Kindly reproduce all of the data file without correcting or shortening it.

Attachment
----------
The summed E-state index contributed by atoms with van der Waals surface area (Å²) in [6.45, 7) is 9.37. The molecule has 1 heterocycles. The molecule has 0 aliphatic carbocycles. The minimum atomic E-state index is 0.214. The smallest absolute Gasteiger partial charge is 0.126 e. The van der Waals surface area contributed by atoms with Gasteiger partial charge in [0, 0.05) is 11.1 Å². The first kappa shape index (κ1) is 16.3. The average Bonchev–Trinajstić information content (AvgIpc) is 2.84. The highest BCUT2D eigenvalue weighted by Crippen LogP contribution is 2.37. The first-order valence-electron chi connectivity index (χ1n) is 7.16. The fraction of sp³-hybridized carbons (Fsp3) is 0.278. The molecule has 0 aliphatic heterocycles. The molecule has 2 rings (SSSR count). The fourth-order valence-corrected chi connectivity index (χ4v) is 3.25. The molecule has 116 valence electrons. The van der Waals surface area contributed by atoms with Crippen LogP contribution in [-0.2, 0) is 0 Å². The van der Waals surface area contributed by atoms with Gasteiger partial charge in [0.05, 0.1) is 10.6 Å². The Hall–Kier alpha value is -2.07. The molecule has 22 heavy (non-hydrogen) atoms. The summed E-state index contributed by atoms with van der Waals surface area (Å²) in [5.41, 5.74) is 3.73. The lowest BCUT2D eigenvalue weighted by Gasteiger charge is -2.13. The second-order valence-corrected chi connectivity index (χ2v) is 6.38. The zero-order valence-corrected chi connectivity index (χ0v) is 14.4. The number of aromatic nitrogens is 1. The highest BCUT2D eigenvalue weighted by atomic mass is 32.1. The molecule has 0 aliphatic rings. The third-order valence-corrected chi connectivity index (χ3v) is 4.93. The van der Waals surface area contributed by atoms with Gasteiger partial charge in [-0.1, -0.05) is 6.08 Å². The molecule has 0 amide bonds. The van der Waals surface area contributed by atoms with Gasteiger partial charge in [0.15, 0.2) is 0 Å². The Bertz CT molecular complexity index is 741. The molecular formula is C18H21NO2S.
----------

The summed E-state index contributed by atoms with van der Waals surface area (Å²) in [6.45, 7) is 9.37. The molecule has 1 heterocycles. The molecule has 0 aliphatic carbocycles. The minimum atomic E-state index is 0.214. The smallest absolute Gasteiger partial charge is 0.126 e. The van der Waals surface area contributed by atoms with Gasteiger partial charge in [0, 0.05) is 11.1 Å². The first kappa shape index (κ1) is 16.3. The average Bonchev–Trinajstić information content (AvgIpc) is 2.84. The highest BCUT2D eigenvalue weighted by Crippen LogP contribution is 2.37. The first-order valence-electron chi connectivity index (χ1n) is 7.16. The fraction of sp³-hybridized carbons (Fsp3) is 0.278. The molecule has 0 aliphatic heterocycles. The molecule has 2 rings (SSSR count). The fourth-order valence-corrected chi connectivity index (χ4v) is 3.25. The molecule has 116 valence electrons. The van der Waals surface area contributed by atoms with Crippen LogP contribution in [-0.2, 0) is 0 Å². The van der Waals surface area contributed by atoms with Gasteiger partial charge in [0.05, 0.1) is 10.6 Å². The Hall–Kier alpha value is -2.07. The molecule has 22 heavy (non-hydrogen) atoms. The summed E-state index contributed by atoms with van der Waals surface area (Å²) in [5.41, 5.74) is 3.73. The lowest BCUT2D eigenvalue weighted by Gasteiger charge is -2.13. The second-order valence-corrected chi connectivity index (χ2v) is 6.38. The zero-order valence-corrected chi connectivity index (χ0v) is 14.4. The number of aromatic nitrogens is 1. The highest BCUT2D eigenvalue weighted by atomic mass is 32.1. The molecule has 0 aliphatic rings. The third-order valence-corrected chi connectivity index (χ3v) is 4.93. The van der Waals surface area contributed by atoms with Gasteiger partial charge in [-0.1, -0.05) is 6.08 Å². The molecule has 0 amide bonds. The van der Waals surface area contributed by atoms with Gasteiger partial charge in [0.15, 0.2) is 0 Å². The Bertz CT molecular complexity index is 741. The molecular formula is C18H21NO2S.